'Taft Homes' no more: 'Providence Pointe' will be the new name for troubled Peoria low-incoming housing complex
After Thursday, Taft Homes will be known as Providence Pointe.
The name change will be formally announced during a groundbreaking ceremony at 11:30 a.m. Thursday at the low-income housing complex.
Financial closing has taken place and Bear Development, of Wisconsin, officially owns and manages Taft.
The redevelopment project — years in the making — takes advantage of the U.S. Housing and Urban Development's Rental Assistance Demonstration (RAD) program.
The program transitions public housing into Section 8 housing and allowed the Peoria Housing Authority to leverage private capital to fund the redevelopment project.
Demolition will be done in phases; existing residents were relocated on-site and throughout the city.
The first phase of demolition of existing Taft Homes units is slated for this month.
During Monday’s Peoria Housing Authority (PHA) board meeting, acting director Jackie Newman said “Providence Pointe” is firm, and that the name will not change.
She said the name was the result of a year-long process in which ideas were collected from Taft Homes residents, staffers and PHA board commissioners, and later narrowed down to Providence Pointe.
Latasha Peary, a former Taft Homes resident and new member of the PHA board, said she wasn’t aware of the effort to solicit public feedback on the new name of Taft Homes. Newman said the board went “door to door” collecting ideas over the last year.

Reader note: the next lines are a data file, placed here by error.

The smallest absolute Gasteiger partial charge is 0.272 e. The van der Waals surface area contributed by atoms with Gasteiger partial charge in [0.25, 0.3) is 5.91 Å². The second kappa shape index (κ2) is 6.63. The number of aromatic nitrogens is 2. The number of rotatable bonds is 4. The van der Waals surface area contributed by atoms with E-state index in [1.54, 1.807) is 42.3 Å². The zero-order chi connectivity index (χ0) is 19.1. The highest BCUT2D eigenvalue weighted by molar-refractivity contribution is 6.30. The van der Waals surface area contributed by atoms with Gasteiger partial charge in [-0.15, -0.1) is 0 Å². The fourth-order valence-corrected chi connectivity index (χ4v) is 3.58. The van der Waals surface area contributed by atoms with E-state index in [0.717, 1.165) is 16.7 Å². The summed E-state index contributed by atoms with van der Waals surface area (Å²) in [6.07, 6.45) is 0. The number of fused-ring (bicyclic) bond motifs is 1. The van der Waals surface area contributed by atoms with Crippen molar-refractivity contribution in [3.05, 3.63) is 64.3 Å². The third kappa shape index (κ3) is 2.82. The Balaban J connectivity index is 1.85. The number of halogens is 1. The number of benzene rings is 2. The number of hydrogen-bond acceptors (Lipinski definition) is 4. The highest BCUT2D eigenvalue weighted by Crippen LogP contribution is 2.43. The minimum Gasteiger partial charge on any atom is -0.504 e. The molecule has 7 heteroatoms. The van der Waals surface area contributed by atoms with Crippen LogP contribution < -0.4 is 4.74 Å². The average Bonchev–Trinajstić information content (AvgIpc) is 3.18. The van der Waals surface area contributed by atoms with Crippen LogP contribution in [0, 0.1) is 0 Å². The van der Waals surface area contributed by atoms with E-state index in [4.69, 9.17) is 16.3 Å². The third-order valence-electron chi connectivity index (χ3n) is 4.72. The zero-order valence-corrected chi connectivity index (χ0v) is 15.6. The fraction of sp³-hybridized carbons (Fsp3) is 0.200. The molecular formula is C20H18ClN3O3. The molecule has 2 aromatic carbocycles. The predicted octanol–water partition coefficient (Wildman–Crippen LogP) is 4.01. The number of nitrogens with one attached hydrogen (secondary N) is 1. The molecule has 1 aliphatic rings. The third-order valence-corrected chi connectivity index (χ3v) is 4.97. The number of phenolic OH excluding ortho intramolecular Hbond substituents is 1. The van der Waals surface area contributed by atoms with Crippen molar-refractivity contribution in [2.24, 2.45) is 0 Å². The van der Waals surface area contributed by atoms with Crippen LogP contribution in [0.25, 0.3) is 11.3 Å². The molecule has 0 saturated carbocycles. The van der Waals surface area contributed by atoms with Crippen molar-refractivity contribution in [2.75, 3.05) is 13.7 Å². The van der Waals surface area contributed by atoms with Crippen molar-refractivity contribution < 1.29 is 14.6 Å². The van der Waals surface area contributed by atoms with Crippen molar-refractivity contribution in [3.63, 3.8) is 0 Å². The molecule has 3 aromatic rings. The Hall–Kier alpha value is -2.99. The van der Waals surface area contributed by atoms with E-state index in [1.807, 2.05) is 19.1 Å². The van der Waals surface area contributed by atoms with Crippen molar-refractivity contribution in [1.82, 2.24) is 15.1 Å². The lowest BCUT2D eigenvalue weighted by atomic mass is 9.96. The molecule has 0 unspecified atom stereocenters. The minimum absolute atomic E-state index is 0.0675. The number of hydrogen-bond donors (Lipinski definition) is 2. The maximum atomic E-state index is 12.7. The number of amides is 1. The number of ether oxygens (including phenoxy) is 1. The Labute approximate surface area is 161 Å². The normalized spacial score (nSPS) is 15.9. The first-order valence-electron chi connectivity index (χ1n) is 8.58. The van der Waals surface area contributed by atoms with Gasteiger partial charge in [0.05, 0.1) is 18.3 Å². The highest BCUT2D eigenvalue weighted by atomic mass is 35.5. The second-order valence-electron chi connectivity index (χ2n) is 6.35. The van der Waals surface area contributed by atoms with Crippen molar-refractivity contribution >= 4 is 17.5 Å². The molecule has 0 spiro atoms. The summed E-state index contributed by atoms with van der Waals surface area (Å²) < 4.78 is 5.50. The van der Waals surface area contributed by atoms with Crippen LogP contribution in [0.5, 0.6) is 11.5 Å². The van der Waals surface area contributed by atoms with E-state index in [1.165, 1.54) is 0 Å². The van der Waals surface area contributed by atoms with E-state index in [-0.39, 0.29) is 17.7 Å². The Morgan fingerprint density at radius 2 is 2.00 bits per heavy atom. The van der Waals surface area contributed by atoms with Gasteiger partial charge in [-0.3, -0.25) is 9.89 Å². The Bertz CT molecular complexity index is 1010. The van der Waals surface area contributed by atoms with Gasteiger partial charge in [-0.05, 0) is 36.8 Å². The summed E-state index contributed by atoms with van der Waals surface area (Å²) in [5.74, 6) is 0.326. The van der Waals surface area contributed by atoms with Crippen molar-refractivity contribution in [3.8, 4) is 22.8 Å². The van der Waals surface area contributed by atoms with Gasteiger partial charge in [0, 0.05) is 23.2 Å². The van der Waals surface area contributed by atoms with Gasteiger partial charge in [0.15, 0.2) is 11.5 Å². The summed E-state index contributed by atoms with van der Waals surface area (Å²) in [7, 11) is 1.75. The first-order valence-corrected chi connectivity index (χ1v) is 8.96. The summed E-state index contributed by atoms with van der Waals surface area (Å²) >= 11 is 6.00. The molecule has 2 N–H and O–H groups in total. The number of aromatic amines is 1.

Newman said PHA staff went “door to door” at Taft asking residents for input on name ideas. The new name, she added, is firm, and will not change.
“We’ve been undergoing trying to identify a name for the last year or so,” she said. “We did outreach to our families, we did public hearings … we did door to door knocks with staff, literally going door to door with the surveys, surveying the commissioners. It’s been a plethora of things over the last year.”
Newman invited the public to attend Thursday’s groundbreaking.
Efforts to redevelop Taft Homes have been ongoing for decades. Built in 1952, Taft was originally intended to serve as temporary housing for veterans of the Korean War.
In recent years, the Department of Housing and Urban Development has issued multiple “failing” inspections at Taft.
Newman said the cost to address needed repairs at Taft far exceeds the cost to redevelop, a fact that helped the PHA secure the financing it needed to pursue the $43 million redevelopment with Bear Development.
The redevelopment was slated to begin earlier this year. The process of relocating tenants was not a smooth one.
In late August, the Gardner family of seven was asked to live in two combined units at the back end of the complex.
Dozens of community members rallied to support the family after mother Direna Gardner protested conditions inside the combined units.
She was initially asked to relocate Aug. 23, but refused after finding maggots inside a toilet, water damage, uncapped outlets and other issues.
Following WCBU's coverage, the Housing Authority agreed to correct issues related to water damage and perform a mold test before asking the Gardner family to move. Gardner moved in last week.